[Incontinentia pigmenti. A rare disease with many symptoms].
ABSTRACT Incontinentia pigmenti, also known as Bloch-Sulzberger syndrome, is a rare multi-systemic disorder. The disease is characterised by abnormalities in ectodermal tissues including the skin, eyes, central nervous system and dentition. It is inherited as an X-linked dominant trait and is usually fatal for male fetuses. Thirty-eight Swedish patients from 16 families were identified. Thirty patients were examined clinically and their DNA were analysed for deletions in the NEMO-gene. The disease showed a large clinical variability even within families and the common deletion in the NEMO-gene was found present in 70% of the families.
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ABSTRACT: OBJECTIVES: Incontinentia pigmenti (IP) is an X-linked genodermatosis caused by a mutation of the IKBKG gene. The objective of this study was to present a systematic review of the dental and oral types of anomalies, to determine the total number and sex distribution of the anomalies, and to analyze possible therapies. MATERIALS AND METHODS: We analyzed the literature data from 1,286 IP cases from the period 1993-2010. RESULTS: Dental and/or oral anomalies were diagnosed for 54.38% of the investigated IP patients. Most of the anomaly types were dental, and the most frequent of these were dental shape anomalies, hypodontia, and delayed dentition. The most frequent oral anomaly types were cleft palate and high arched palate. IKBKG exon 4-10 deletion was present in 86.36% of genetically confirmed IP patients. CONCLUSIONS: According to the frequency, dental and/or oral anomalies represent the most frequent and important IP minor criteria. The most frequent mutation was IKBKG exon 4-10 deletion. The majority of dental anomalies and some of the oral anomalies could be corrected. CLINICAL RELEVANCE: Because of the presence of cleft palate and high arched palate in IP patients, these two anomalies may be considered as diagnostic IP minor criteria as well.Clinical Oral Investigations 03/2012; 17(1). DOI:10.1007/s00784-012-0721-5 · 2.29 Impact Factor
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ABSTRACT: In 1993 diagnostic criteria for incontinentia pigmenti (IP), a genodermatosis in which skin changes are usually combined with anomalies of other organs, were established. Approximately a decade ago, IKBKG gene mutation was discovered as a cause for IP. This finding has not been included in IP diagnosis so far. In addition, literature data pointed out a few other clinical findings as possible IP diagnostic criteria. Analyses of literature facts concerning IP diagnosis. Different organ anomalies, their frequency and severity, were analyzed in the context of applicability as IP diagnostic criteria. Taking into account analyzed data from the literature, the proposal of updated IP diagnostic criteria was presented. We propose as major criteria one of the stages of IP skin lesions. As updated IP minor criteria in our proposal we included: dental, ocular; CNS, hair, nail, palate, breast and nipple anomalies; multiple male miscarriages, and IP pathohistological findings. In the diagnosis of IP the presence of IKBKG mutation typical for IP, and existence of family-relatives with diagnosed IP are taken into account.Clinical Genetics 06/2013; DOI:10.1111/cge.12223 · 3.65 Impact Factor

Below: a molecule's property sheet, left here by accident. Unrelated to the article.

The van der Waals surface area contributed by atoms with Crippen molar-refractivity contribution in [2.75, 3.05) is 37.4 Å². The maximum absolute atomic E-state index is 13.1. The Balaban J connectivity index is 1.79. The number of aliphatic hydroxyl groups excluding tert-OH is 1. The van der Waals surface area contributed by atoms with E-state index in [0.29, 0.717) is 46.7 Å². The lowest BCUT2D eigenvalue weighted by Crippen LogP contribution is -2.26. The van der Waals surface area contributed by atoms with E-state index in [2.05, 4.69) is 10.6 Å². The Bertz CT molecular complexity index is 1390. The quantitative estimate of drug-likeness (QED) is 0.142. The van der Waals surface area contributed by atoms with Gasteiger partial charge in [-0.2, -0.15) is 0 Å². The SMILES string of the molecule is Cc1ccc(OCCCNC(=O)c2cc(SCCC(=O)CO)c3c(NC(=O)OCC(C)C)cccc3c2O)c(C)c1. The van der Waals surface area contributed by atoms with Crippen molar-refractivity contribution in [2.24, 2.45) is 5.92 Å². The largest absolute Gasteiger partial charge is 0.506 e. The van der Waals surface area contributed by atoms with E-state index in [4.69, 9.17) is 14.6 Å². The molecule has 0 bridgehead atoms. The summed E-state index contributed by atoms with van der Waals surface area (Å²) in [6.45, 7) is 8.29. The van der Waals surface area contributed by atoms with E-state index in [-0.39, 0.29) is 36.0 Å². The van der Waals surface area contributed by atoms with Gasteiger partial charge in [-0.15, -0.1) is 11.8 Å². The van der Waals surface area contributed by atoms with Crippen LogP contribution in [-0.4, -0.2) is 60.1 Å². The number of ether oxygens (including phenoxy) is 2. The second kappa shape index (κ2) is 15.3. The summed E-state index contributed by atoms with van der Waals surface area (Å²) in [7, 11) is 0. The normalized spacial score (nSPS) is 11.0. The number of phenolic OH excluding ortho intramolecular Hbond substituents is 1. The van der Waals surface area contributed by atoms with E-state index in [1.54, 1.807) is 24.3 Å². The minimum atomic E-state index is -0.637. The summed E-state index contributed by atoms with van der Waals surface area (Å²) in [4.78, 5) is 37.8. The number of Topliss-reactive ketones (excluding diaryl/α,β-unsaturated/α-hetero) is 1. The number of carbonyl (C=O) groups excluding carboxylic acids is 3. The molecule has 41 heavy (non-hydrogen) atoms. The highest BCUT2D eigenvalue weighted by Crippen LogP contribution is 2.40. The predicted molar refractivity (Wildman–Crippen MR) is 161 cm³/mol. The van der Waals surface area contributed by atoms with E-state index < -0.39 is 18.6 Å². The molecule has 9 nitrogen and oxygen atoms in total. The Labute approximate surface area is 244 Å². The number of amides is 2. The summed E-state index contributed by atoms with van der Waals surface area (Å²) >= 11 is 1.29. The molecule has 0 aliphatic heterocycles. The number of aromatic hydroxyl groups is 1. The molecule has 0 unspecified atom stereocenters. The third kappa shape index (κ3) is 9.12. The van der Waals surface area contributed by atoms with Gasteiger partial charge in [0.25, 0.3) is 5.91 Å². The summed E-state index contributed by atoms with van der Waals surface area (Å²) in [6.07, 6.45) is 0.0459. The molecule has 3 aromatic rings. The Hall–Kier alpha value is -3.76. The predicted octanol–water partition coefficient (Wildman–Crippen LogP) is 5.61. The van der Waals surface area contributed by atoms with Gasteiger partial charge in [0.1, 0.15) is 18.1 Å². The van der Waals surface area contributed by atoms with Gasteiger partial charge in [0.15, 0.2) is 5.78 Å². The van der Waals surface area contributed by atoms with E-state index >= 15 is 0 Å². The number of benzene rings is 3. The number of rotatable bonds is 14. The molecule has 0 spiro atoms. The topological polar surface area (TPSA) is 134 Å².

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ABSTRACT: Oral signs and symptoms are present in most ectodermal dysplasias (EDs). The aim of this article is to summarize some of the literature on current knowledge of oral manifestations and orofacial function in EDs. The review will focus on the most common forms where dental manifestations can be crucial for a differential diagnosis of ED among individuals with hypodontia and oligodontia, and preferably where the investigations included persons who had a genetically verified diagnosis. Disturbances in tooth development are common and can appear as tooth agenesis, variations in size and shape of teeth, defects in the mineralized tissues, and problems in tooth eruption. Abnormalities in number, size, and shape of teeth, and reduced salivary secretion, present in isolated oligodontia as well as in hypohidrotic ED and incontinentia pigmenti. In some more rare EDs these symptoms appear in combination with clefts of lip and/or palate in some affected individuals. Leukokeratosis in the oral mucosa presents in 70% of genetically confirmed cases of pachyonychia congenita. Also, orofacial function is often affected in ED, due to malformations, an incomplete dentition, and low salivary secretion which can compromise chewing, swallowing, and speech. In conclusion, there is a clinical overlap in oral signs and symptoms between isolated oligodontia and the most common EDs. Studies with genetically confirmed diagnoses and larger cohorts, as well as multicenter collaboration and the establishing of international registries, would create a basis for refined diagnostics, where oral examinations should be an integrated part of clinical assessment. © 2014 Wiley Periodicals, Inc.American Journal of Medical Genetics Part A 10/2014; 164(10). DOI:10.1002/ajmg.a.36571 · 2.05 Impact Factor